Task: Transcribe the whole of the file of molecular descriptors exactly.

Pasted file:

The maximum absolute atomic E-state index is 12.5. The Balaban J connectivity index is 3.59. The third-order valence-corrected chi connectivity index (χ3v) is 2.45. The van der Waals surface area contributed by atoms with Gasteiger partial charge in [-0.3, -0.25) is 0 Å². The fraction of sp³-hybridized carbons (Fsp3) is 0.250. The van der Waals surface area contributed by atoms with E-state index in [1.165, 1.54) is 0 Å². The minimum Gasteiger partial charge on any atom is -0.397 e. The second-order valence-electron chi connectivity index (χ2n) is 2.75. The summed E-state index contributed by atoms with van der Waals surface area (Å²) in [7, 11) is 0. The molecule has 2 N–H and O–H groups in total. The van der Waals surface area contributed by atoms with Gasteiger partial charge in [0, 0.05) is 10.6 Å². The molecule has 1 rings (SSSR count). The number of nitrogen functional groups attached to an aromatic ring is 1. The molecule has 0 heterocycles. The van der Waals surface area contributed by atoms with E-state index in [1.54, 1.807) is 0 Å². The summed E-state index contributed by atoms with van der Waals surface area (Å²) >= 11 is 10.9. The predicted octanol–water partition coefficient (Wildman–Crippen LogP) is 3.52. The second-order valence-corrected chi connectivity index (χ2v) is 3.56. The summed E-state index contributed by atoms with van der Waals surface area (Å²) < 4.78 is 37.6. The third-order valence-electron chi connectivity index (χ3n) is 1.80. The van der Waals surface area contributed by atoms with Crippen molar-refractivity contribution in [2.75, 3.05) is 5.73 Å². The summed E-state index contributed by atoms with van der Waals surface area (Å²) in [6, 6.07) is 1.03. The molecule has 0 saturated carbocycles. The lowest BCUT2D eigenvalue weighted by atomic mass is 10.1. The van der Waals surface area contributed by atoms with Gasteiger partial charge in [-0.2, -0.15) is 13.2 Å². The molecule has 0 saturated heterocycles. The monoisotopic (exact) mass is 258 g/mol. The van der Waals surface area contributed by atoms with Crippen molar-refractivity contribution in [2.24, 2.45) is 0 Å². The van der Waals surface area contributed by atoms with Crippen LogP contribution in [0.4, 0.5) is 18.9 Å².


The maximum absolute atomic E-state index is 12.5. The Balaban J connectivity index is 3.59. The third-order valence-corrected chi connectivity index (χ3v) is 2.45. The van der Waals surface area contributed by atoms with Gasteiger partial charge in [-0.3, -0.25) is 0 Å². The fraction of sp³-hybridized carbons (Fsp3) is 0.250. The van der Waals surface area contributed by atoms with E-state index in [1.165, 1.54) is 0 Å². The minimum Gasteiger partial charge on any atom is -0.397 e. The second-order valence-electron chi connectivity index (χ2n) is 2.75. The summed E-state index contributed by atoms with van der Waals surface area (Å²) in [7, 11) is 0. The molecule has 2 N–H and O–H groups in total. The van der Waals surface area contributed by atoms with Gasteiger partial charge in [0, 0.05) is 10.6 Å². The molecule has 1 rings (SSSR count). The number of nitrogen functional groups attached to an aromatic ring is 1. The molecule has 0 heterocycles. The van der Waals surface area contributed by atoms with E-state index in [1.54, 1.807) is 0 Å². The summed E-state index contributed by atoms with van der Waals surface area (Å²) >= 11 is 10.9. The predicted octanol–water partition coefficient (Wildman–Crippen LogP) is 3.52. The second-order valence-corrected chi connectivity index (χ2v) is 3.56. The summed E-state index contributed by atoms with van der Waals surface area (Å²) < 4.78 is 37.6. The third-order valence-electron chi connectivity index (χ3n) is 1.80. The van der Waals surface area contributed by atoms with Crippen molar-refractivity contribution in [2.75, 3.05) is 5.73 Å². The summed E-state index contributed by atoms with van der Waals surface area (Å²) in [6, 6.07) is 1.03. The molecule has 0 saturated carbocycles. The lowest BCUT2D eigenvalue weighted by atomic mass is 10.1. The van der Waals surface area contributed by atoms with Gasteiger partial charge in [-0.2, -0.15) is 13.2 Å². The molecule has 0 saturated heterocycles. The monoisotopic (exact) mass is 258 g/mol. The van der Waals surface area contributed by atoms with Crippen molar-refractivity contribution in [2.24, 2.45) is 0 Å². The van der Waals surface area contributed by atoms with Crippen LogP contribution in [0.4, 0.5) is 18.9 Å².